How do you streamline your presentation's message?

Starting with the end in mind is key to developing a coherent presentation. And as clever as you are (you must be – you’re reading this article), it isn’t easy for anyone to hold multiple complex objectives in their head as they create content. That’s why your presentation needs a single, simple aim.

Typically, you’re looking to change someone’s mind, convince them to act, or provide new knowledge. That means your presentation is a journey that takes your audience from their current state to a future where they’ve changed their mind, taken action, or have that knowledge. That’s all your presentation does. Here’s how to achieve that.

An entire presentation should be able to be distilled and explained with a high-level 20-30 second overview. That doesn’t change, no matter what the presentation is. It’s the DNA that sets out the flow of content. If you can’t distil your presentation into a high-level overview first, the entire process of creating it is harder and it’s not going to make the impact you want it to have.

There are two steps to distilling your presentation: discover and define your objective and lead your audience towards the objective from the start.

Discover and clearly define your presentation’s objective

Before you open PowerPoint, get to your slides, choose images or tinker with your camera positioning to see what your Zoom background will look like, focus in and ask yourself a simple question: ‘What is the purpose of this presentation?’

If you can clearly answer this, you are on the path to develop an outstanding presentation. Getting this right has a massively high return on time spent and is easily done, often in less than thirty minutes (but longer if you’re working with a group and more discussion is needed).

Even if you’re under time pressure to get going creating slides, stop. Do not skip this step. Once you are clear on this question, start to think about what your audience currently thinks and feels. What would you like to change about this? What do they not know that you can help them to solve? Think about this like the process of sharpening an axe: it takes time to get it sharp, but once you’re done, it’s efficient.

Many people resist this idea as they feel that their presentation is too complex, nuanced or detailed to cut down to one purpose. It’s not. We see most presenters trying to communicate three to five objectives on average. It’s far more important to communicate what your single big idea is, rather than four that no one will remember.

Once you’ve got clarity, it’s time to write a compelling and attractive headline statement. Think of this presentation title as the first thing you read on a conference agenda or on the screen when you walk into a room. It needs to be impactful and interesting. It’s hopefully going to be what the audience remembers and talks about after your presentation. The key here is not to be plain and write just what the content is. Instead, think about newspaper headlines and their role. Aim to create intrigue and package up your content and perspective.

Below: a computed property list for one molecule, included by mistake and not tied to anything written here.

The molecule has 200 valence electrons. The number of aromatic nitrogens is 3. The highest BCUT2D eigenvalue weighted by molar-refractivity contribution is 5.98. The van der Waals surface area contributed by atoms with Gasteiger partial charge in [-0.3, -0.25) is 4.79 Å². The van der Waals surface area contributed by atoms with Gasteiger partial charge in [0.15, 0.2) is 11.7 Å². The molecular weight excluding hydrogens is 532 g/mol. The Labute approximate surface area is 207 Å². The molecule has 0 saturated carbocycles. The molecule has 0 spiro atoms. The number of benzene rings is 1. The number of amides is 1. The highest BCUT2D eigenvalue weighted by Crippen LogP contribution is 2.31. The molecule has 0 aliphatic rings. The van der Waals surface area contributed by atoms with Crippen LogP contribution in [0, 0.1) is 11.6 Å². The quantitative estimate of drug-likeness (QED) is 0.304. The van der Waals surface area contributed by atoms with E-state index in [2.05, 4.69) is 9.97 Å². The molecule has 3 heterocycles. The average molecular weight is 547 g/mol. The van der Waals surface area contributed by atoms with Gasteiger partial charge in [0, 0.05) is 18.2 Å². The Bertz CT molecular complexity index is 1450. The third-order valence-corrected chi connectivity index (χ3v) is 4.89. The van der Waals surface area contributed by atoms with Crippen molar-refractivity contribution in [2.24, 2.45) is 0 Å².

Lead your audience from the start of your presentation to the objective

Imagine reading a book without chapters and with a random placement of pages. Utterly confusing, right? Just adding slides with no sense of order is the same thing. With a clear purpose, the next step is organising your content into clear groups and arranging them in a logical way.

You’re looking to map out the journey that will take your audience from the start of your presentation to its clear objective at the end. It gives a framework to what you present. This is the first step in the audience ‘getting’ what you are speaking about.

Almost all presentations break down into three to five groups of content, and the order you choose for these groups is critical. Taking the time to go through this thinking and processing will make things far easier to follow for your audience. If you have more than five groups, double-check and consolidate down to five.

A strong structure for your content

More advanced and better suited to a narrative presentation is to think of the storyline as a structure. A flow. For more formal presentations like AGMs and Investor Presentations, there is some limit to what you can do as there is a relatively set format. For everything else, it’s fair game.

Content can change as you develop the presentation, but you know you’ve got it right when the structure stays the same. Think about it as a skeleton. A weak spine won’t support anything; a strong spine will.

By knowing what you want your presentation’s end result to be, you’ll better understand how to get your audience there. Follow this principle and you’ll see that your approach, your content and even your delivery are that much easier to figure out.